Just about everyone loves the architecture to be found in the various historic neighborhoods of New Orleans. But there are a few things you need to know before buying a home in any of them.
What is the HDLC?
The New Orleans Historic District Landmarks Commission regulates, preserves, and protects historic districts and landmarks in the city with the exception of those areas covered by the Central Business District Historic District Landmarks Commission and the Vieux Carre Commission.
The HDLC was formed in 1976 in response to the loss of significant number of historic properties in the 1960s. City Council order permits the HDLC to regulate the exteriors of all buildings that are visible from the public right-of-way. Their purview includes design review of repairs, alterations, and new construction, as well as the power to cite property owners for demolition by neglect, but does not include paint color.
Where are the historic districts in New Orleans?
The HDLC covers 14 districts that encompass approximately 14,000 properties in Algiers Point, Bywater, Canal Street, Esplanade Ridge, Faubourg Marigny, Garden District, Holy Cross, Irish Channel, Lafayette Square, Lower Garden District, Picayune Place, St. Charles Avenue, Treme and the Warehouse District.
Does the seller have to disclose if the property is located in a historic district?
Yes, they do. The Louisiana Residential Property Disclosure that sellers provide to potential buyers includes this information. What the disclosure doesn’t do, however, is ask if there are any outstanding violations associated with the property.
How do I find out if there are unresolved HDLC violations?
The city has a website that allows anyone to research the status of HDLC violations. Simply type an address into the search bar at the top of the page and you’ll be able to review any current or past issues with the property. This is also a great way to find out if permits were pulled for renovations to a property.
Why do I care if there are outstanding violations?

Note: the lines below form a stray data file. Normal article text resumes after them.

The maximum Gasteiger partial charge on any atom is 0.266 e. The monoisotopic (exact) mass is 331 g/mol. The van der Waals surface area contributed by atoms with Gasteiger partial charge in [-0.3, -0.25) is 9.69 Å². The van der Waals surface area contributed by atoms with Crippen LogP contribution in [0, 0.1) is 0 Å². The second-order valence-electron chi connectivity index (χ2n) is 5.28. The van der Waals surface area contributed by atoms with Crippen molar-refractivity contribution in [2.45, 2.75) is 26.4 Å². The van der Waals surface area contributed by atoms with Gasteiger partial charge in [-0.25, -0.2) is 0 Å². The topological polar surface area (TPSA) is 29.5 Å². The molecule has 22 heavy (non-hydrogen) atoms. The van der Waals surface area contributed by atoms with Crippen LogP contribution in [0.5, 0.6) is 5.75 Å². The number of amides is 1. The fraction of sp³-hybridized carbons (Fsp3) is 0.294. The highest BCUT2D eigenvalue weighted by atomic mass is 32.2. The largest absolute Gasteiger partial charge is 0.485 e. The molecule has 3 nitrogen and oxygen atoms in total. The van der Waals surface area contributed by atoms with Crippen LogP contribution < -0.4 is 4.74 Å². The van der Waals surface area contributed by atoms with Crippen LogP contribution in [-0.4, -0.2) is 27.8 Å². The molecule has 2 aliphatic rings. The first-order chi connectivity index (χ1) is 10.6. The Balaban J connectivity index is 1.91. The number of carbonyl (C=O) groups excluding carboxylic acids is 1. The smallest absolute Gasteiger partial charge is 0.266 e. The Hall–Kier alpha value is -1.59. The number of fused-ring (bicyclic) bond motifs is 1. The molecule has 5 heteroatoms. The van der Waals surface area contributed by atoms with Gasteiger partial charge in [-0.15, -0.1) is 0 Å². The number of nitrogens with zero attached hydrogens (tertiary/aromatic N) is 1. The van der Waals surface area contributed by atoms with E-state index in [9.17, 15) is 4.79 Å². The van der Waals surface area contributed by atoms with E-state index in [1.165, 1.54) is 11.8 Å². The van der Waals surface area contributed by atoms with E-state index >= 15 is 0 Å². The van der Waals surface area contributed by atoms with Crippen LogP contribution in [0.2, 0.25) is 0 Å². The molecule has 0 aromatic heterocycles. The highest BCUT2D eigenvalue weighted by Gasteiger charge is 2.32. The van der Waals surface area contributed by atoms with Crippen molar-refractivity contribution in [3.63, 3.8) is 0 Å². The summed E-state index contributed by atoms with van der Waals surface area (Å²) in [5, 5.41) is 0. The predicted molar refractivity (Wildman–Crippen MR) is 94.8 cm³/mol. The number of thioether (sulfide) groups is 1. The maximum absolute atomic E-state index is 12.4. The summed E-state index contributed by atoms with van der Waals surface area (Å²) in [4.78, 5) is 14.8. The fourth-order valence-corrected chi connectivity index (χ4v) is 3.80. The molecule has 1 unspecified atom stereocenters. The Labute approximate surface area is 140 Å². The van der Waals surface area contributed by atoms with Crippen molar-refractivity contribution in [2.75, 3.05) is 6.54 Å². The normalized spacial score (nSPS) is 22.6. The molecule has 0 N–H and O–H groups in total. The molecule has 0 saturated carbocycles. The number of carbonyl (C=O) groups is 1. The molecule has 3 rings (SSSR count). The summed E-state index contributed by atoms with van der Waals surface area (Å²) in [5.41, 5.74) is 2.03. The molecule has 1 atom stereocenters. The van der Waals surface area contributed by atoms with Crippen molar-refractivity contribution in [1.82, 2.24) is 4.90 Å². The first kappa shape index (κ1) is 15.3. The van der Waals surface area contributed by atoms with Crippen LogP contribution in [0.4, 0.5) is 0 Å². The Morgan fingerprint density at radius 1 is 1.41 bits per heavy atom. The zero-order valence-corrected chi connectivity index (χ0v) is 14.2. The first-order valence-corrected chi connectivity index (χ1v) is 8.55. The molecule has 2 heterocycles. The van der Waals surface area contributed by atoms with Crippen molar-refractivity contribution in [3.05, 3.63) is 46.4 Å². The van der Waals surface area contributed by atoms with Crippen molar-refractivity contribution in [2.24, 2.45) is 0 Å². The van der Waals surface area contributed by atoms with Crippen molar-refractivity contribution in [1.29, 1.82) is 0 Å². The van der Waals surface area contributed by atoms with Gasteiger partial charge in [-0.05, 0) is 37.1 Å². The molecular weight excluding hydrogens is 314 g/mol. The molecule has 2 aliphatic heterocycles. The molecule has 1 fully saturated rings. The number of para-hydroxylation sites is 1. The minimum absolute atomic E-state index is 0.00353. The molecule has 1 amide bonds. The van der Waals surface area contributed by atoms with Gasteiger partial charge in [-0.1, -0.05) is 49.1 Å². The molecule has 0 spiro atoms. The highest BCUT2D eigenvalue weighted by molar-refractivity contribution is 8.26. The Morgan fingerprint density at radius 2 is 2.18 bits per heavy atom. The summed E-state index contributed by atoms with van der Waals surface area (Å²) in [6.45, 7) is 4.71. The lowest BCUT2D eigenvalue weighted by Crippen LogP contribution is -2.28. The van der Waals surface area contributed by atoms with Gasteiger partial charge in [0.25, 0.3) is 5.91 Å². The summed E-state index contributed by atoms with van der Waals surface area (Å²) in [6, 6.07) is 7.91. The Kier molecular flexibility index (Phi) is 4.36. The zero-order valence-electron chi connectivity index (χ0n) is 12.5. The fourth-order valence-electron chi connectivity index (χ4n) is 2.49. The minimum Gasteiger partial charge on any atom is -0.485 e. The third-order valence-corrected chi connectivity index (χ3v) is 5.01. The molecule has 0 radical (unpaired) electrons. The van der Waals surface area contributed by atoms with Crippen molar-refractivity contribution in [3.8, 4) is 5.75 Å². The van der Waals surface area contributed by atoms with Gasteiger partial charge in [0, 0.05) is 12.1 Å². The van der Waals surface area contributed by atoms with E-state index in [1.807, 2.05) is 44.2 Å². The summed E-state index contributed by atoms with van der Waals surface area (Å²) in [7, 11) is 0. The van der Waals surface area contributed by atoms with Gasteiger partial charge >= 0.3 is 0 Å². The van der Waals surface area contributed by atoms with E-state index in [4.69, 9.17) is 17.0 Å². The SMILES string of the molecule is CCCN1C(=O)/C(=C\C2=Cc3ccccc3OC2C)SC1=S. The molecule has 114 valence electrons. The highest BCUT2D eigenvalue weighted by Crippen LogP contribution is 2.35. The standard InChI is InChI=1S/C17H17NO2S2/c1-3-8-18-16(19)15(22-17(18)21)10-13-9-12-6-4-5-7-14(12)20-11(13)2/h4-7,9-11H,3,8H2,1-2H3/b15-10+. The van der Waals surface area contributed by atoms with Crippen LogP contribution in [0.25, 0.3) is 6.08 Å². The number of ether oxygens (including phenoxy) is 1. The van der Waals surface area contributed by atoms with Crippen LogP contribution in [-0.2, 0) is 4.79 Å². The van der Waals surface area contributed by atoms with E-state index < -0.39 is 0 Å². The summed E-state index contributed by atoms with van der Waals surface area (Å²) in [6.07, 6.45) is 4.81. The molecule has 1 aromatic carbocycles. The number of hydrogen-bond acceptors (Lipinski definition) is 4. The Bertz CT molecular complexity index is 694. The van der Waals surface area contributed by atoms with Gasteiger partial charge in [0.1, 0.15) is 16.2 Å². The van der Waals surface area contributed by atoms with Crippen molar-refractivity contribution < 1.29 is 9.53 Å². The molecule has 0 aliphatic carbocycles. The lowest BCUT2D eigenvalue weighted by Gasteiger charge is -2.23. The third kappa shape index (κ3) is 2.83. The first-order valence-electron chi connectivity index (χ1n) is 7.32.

HDLC violations don’t result in a lien on the property, so they don’t show up in a title search, but they follow the property from owner to owner. If you buy a home with outstanding violations, you’ll be in for a rude surprise when you can’t get utilities after the sale. All existing violations must be closed before you’ll be able to do anything with the property. Going after a seller for fraud is always an option, but in the meantime you will be stuck with an uninhabitable property – probably not how you planned it.
2 warnings about appraisers and insurance companies
The appraiser valuing your house and the insurance company you choose to insure it don’t really care about historic districts.
Warning 1: if the appraiser requires changes to the property such as the repair of rotted wood, be prepared for a delay in closing while the owner applies to the HDLC for approval and a permit to have the work done before closing.
Warning 2: most insurance companies don’t inspect a property until after you’ve taken possession. It’s not unusual for them to issue a 30 day notice of cancellation unless you make certain changes (ex: adding handrails to a porch). Get in touch with the HDLC immediately and get them involved in approving any work necessary.
Need some help navigating the purchase of your New Orleans home? Give us a call at 504-327-5303 and we’ll be happy to guide you through the process.